If your world is full of light, you have no need of John; those who walk in roses each and every day, who never have troubles, calamities, or sufferings, have little use for him. But if you walk in darkness, you need John. If you look around you and see a world filled with sin and sorrow, you need John. The darkness is overwhelming in a world that is self-centered, that despises God and His Word, a world that has little regard for human life. The darkness creeps around you when you struggle with your own sin or the effects of the sins of others. The darkness encroaches upon your life when you suffer. If you have seen the destructive power of nature, if you have watched your family torn apart, if you have suffered in any way, you need John. Ever since the fall into sin, sorrow and suffering defines our lives in this world. If darkness is all you see, you need John.
You need John because He proclaims the coming of the Light. Zechariah sung that his son would declare “the tender mercy of our God, whereby the sunrise shall visit us from on high to give light to those who sit in darkness and in the shadow of death, and to guide our feet into the way of peace.” When Jesus was born, the sun rose on this darkened earth. He came to give light to those sitting in darkness, to the ones dwelling in the shadow of death. His light drives the darkness away, for His light is the light of salvation. You have a God who loves you, who cares for you, despite all that happens to you in this world of sin. You know that because of the cross of Christ! Light shines forth from the cross especially in the midst of the darkness. The cross defines God’s relationship with you, not the suffering you are now experiencing. You need John because he points you to the Light of the world, the sunrise that drives away all darkness.
If you are confident and sure of yourself, you have no need of John; those who have everything figured out, who never doubt, have little use for him. But if you face any trouble in this life and don’t know where to turn, you need John. If you cannot handle your problems on your own, you need John. There are plenty of sources for advice in our world, all promising to take care of your problems, to guide you in the right direction. But the trouble is, they are all human, too. They are tainted with the same sin that afflicts you. And none of them can deal with that sin, the ultimate source of every one of your problems. As much as they can help, they cannot get at the very root of your maladies. If no human means can deliver you from whatever afflicts you, you need John.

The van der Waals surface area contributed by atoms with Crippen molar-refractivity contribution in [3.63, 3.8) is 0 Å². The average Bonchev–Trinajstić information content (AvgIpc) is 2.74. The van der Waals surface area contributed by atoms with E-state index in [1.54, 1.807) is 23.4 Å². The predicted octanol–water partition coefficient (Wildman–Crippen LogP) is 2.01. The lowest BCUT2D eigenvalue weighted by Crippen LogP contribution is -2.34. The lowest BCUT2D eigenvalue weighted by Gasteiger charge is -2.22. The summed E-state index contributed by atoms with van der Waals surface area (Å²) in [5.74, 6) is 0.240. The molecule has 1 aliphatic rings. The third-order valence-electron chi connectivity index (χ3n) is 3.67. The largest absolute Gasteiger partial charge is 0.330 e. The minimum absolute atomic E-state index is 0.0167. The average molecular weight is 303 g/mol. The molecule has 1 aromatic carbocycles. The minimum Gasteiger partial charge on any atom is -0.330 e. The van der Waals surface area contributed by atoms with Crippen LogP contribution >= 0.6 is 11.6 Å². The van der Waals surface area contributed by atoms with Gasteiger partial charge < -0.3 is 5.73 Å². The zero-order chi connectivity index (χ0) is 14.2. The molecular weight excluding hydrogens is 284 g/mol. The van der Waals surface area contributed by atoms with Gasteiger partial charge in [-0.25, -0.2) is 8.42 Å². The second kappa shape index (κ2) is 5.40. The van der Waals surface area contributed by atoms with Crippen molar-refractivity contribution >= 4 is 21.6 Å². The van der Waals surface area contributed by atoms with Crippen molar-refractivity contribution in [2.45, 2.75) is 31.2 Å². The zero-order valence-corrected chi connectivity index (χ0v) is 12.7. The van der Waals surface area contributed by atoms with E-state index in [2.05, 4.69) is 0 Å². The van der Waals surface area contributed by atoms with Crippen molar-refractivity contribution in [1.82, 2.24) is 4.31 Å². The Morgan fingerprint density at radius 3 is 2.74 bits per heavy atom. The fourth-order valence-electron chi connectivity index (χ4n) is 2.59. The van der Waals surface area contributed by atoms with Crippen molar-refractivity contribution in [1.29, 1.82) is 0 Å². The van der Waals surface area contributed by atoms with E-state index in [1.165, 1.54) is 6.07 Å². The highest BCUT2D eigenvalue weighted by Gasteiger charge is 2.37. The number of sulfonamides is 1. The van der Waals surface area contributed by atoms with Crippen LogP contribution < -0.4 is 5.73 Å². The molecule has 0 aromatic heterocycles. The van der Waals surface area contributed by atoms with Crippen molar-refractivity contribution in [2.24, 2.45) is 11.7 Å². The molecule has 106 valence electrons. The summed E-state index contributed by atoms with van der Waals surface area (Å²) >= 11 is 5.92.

You need John, for His finger is constantly pointed from himself to another, the One who has delivered you from all afflictions. Zechariah sums up his son’s mission in this way: “And you, child, will be called the prophet of the Most High; for you will go before the Lord to prepare His ways, to give knowledge of salvation to His people in the forgiveness of their sins.” John came to prepare, to make ready the way of the Lord. His task was revelation, he was to reveal God’s condemnation of sin and the salvation that was to come. You need John, for he reveals Jesus as the One who has dealt with your sin through His death and resurrection. He points you to Jesus and His forgiveness, given abundantly here in this place through Absolution, pulpit, font, and altar. John points you to Jesus in every situation you find yourself in as you walk through this life. John’s answer to each and every problem that faces you in this world? Look to Jesus. “Behold, the Lamb of God, who takes away the sin of the world!”
We commemorate John on this day because He points us to Jesus, never to himself. He never claimed to be the Messiah, only a messenger making ready the way of the Lord. We celebrate Saint John the Baptist on June 24th because Luke tells us he was born six months before Jesus, whose birth we of course celebrate on December 24th. There are six months until we celebrate the coming of light into this darkened world. Six months until we see God’s plan of salvation, foreshadowed by John’s birth and prophesied by Zechariah, put into action. In the old calendar used in the time of the early Church, the Nativity of Saint John the Baptist fell on the longest day of the year, while Christmas Eve was the shortest. So after the Nativity of John, the days grew shorter, while after the Nativity of Jesus, the days grew longer. As John himself said, “He must increase, I must decrease.”
Therefore, today, and every day that we commemorate one of God’s saints, we do not look at them, but to where their finger points; we look to Christ, the one they put their trust in, the one to whom they would have us look. They decrease so that He can increase. Only Jesus has brought us freedom from bondage, salvation from our enemies, light in the darkness; in short, the answer to all our afflictions, through His death and resurrection on our behalf. Only He is the Lamb of God, offered up for the sin of the world, offered up for you sin, so that you will have a seat at the heavenly table with John and all the saints, forever and ever. In the Name of Jesus, proclaimed by Saint John the Baptist even from his birth, Amen.